Cervical fusion for treatment of degenerative conditions: development of appropriate use criteria

Charles A. Reitman, Jeffrey M. Hills, Christopher J. Standaert, Christopher M. Bono, Charles A. Mick, Christopher G. Furey, Christopher P. Kauffman, Daniel K. Resnick, David A. Wong, Heidi Prather, James S. Harrop, Jamie Baisden, Jeffrey C. Wang, Jeffrey M. Spivak, Jerome Schofferman, K. Daniel Riew, Mark A. Lorenz, Michael H. Heggeness, Paul A. Anderson, Raj D. RaoRay M. Baker, Sanford E. Emery, William C. Watters, William J. Sullivan, William Mitchell, William Tontz, Zoher Ghogawala

Research output: Contribution to journalArticlepeer-review

Abstract

BACKGROUND CONTEXT: High quality evidence is difficult to generate, leaving substantial knowledge gaps in the treatment of spinal conditions. Appropriate use criteria (AUC) are a means of determining appropriate recommendations when high quality evidence is lacking. PURPOSE: Define appropriate use criteria (AUC) of cervical fusion for treatment of degenerative conditions of the cervical spine. STUDY DESIGN/SETTING: Appropriate use criteria for cervical fusion were developed using the RAND/UCLA appropriateness methodology. Following development of clinical guidelines and scenario writing, a one-day workshop was held with a multidisciplinary group of 14 raters, all considered thought leaders in their respective fields, to determine final ratings for cervical fusion appropriateness for various clinical situations. OUTCOME MEASURES: Final rating for cervical fusion recommendation as either “Appropriate,” “Uncertain” or “Rarely Appropriate” based on the median final rating among the raters. METHODS: Inclusion criteria for scenarios included patients aged 18 to 80 with degenerative conditions of the cervical spine. Key modifiers were defined and combined to develop a matrix of clinical scenarios. The median score among the raters was used to determine the final rating for each scenario. The final rating was compared between modifier levels. Spearman's rank correlation between each modifier and the final rating was determined. A multivariable ordinal regression model was fit to determine the adjusted odds of an “Appropriate” final rating while adjusting for radiographic diagnosis, number of levels and symptom type. Three decision trees were developed using decision tree classification models and variable importance for each tree was computed. RESULTS: Of the 263 scenarios, 47 (17.9 %) were rated as rarely appropriate, 66 (25%) as uncertain and 150 (57%) were rated as appropriate. Symptom type was the modifier most strongly correlated with the final rating (adjusted ρ2 = 0.58, p<.01). A multivariable ordinal regression adjusting for symptom type, diagnosis, and number of levels and showed high discriminative ability (C statistic = 0.90) and the adjusted odds ratio (aOR) of receiving a final rating of “Appropriate” was highest for myelopathy (aOR, 7.1) and radiculopathy (aOR, 4.8). Three decision tree models showed that symptom type and radiographic diagnosis had the highest variable importance. CONCLUSIONS: Appropriate use criteria for cervical fusion in the setting of cervical degenerative disorders were developed. Symptom type was most strongly correlated with final rating. Myelopathy or radiculopathy were most strongly associated with an “Appropriate” rating, while axial pain without stenosis was most associated with “Rarely Appropriate.”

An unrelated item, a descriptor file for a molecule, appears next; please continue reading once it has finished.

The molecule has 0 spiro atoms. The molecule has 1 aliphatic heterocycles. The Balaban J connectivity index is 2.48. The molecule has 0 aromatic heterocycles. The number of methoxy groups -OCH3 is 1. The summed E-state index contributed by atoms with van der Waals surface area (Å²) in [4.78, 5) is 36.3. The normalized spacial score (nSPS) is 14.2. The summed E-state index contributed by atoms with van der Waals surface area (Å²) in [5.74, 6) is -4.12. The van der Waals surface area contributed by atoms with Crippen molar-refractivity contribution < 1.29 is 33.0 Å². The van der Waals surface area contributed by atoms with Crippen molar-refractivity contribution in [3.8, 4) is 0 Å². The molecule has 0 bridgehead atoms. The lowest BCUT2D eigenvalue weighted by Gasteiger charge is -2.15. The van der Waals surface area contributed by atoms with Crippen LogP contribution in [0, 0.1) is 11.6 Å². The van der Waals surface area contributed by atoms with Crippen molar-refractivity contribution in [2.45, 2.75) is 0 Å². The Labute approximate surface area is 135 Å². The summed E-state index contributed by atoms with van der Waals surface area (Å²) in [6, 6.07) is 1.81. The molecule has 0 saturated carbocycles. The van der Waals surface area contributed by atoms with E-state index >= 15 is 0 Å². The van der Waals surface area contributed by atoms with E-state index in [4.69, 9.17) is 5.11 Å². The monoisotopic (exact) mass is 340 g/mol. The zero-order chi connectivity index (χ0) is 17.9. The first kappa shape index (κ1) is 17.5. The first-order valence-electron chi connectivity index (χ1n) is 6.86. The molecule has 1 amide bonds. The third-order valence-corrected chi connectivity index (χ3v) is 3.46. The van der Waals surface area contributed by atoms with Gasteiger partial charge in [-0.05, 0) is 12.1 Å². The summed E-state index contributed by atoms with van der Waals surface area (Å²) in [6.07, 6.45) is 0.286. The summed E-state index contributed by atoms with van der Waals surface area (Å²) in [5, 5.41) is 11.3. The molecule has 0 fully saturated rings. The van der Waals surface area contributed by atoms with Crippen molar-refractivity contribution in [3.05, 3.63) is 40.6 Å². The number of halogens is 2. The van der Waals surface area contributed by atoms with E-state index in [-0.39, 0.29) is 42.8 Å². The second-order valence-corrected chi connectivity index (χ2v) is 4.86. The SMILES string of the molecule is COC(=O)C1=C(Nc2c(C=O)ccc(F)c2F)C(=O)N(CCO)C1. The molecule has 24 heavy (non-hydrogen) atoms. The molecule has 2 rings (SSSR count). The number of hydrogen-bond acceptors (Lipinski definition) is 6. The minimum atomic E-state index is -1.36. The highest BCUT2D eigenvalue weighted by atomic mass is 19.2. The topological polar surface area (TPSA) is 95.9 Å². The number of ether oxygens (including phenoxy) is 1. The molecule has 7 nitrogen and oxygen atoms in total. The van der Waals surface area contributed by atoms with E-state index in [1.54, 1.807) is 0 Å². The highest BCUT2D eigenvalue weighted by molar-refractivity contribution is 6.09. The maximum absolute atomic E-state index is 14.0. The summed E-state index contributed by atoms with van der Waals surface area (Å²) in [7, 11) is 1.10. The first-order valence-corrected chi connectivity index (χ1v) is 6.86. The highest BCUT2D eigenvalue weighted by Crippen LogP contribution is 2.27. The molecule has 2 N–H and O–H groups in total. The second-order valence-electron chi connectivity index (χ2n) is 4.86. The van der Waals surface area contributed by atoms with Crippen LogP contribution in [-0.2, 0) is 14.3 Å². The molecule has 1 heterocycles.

Original languageEnglish (US)
Pages (from-to)1460-1472
Number of pages13
JournalSpine Journal
Volume21
Issue number9
DOIs
StatePublished - Sep 2021

Keywords

  • Appropriate use criteria
  • Cervical fusion
  • Cervical myelopathy
  • Cervical radiculopathy
  • Cervical spine

ASJC Scopus subject areas

  • Surgery
  • Orthopedics and Sports Medicine
  • Clinical Neurology

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